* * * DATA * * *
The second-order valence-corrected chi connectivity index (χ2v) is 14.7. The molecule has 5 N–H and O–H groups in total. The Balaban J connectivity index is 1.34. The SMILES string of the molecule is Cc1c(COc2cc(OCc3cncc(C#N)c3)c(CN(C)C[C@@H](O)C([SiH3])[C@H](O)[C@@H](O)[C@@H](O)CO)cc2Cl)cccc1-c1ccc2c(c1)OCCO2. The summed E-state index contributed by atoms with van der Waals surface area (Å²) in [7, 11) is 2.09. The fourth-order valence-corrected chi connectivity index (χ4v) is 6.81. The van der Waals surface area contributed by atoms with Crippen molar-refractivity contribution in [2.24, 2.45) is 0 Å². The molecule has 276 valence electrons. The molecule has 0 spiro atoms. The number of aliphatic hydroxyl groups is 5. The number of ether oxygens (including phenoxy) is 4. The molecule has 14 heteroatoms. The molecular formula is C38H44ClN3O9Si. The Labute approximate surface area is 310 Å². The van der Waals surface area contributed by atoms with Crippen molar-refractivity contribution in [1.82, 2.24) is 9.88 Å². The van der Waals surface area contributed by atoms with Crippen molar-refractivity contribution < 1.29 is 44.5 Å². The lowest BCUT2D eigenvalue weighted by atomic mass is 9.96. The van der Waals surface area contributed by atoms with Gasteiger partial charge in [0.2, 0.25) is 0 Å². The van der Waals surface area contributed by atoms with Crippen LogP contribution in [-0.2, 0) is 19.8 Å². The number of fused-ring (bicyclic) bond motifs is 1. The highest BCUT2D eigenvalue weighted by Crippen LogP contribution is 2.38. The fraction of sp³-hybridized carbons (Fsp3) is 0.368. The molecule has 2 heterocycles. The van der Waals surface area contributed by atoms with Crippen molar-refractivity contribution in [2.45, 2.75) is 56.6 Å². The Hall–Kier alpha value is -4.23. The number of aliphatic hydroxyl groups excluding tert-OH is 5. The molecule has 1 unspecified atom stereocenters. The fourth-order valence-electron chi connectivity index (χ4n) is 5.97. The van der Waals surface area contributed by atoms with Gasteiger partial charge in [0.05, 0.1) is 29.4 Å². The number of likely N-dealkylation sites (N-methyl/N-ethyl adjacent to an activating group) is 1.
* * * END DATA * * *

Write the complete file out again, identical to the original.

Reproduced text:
The second-order valence-corrected chi connectivity index (χ2v) is 14.7. The molecule has 5 N–H and O–H groups in total. The Balaban J connectivity index is 1.34. The SMILES string of the molecule is Cc1c(COc2cc(OCc3cncc(C#N)c3)c(CN(C)C[C@@H](O)C([SiH3])[C@H](O)[C@@H](O)[C@@H](O)CO)cc2Cl)cccc1-c1ccc2c(c1)OCCO2. The summed E-state index contributed by atoms with van der Waals surface area (Å²) in [7, 11) is 2.09. The fourth-order valence-corrected chi connectivity index (χ4v) is 6.81. The van der Waals surface area contributed by atoms with Crippen molar-refractivity contribution in [2.24, 2.45) is 0 Å². The molecule has 276 valence electrons. The molecule has 0 spiro atoms. The number of aliphatic hydroxyl groups is 5. The number of ether oxygens (including phenoxy) is 4. The molecule has 14 heteroatoms. The molecular formula is C38H44ClN3O9Si. The Labute approximate surface area is 310 Å². The van der Waals surface area contributed by atoms with Crippen molar-refractivity contribution in [1.82, 2.24) is 9.88 Å². The van der Waals surface area contributed by atoms with Crippen molar-refractivity contribution < 1.29 is 44.5 Å². The lowest BCUT2D eigenvalue weighted by atomic mass is 9.96. The van der Waals surface area contributed by atoms with Gasteiger partial charge in [0.2, 0.25) is 0 Å². The van der Waals surface area contributed by atoms with Crippen LogP contribution in [-0.2, 0) is 19.8 Å². The number of fused-ring (bicyclic) bond motifs is 1. The highest BCUT2D eigenvalue weighted by Crippen LogP contribution is 2.38. The fraction of sp³-hybridized carbons (Fsp3) is 0.368. The molecule has 2 heterocycles. The van der Waals surface area contributed by atoms with Crippen molar-refractivity contribution in [2.45, 2.75) is 56.6 Å². The Hall–Kier alpha value is -4.23. The number of aliphatic hydroxyl groups excluding tert-OH is 5. The molecule has 1 unspecified atom stereocenters. The fourth-order valence-electron chi connectivity index (χ4n) is 5.97. The van der Waals surface area contributed by atoms with Gasteiger partial charge in [0.05, 0.1) is 29.4 Å². The number of likely N-dealkylation sites (N-methyl/N-ethyl adjacent to an activating group) is 1.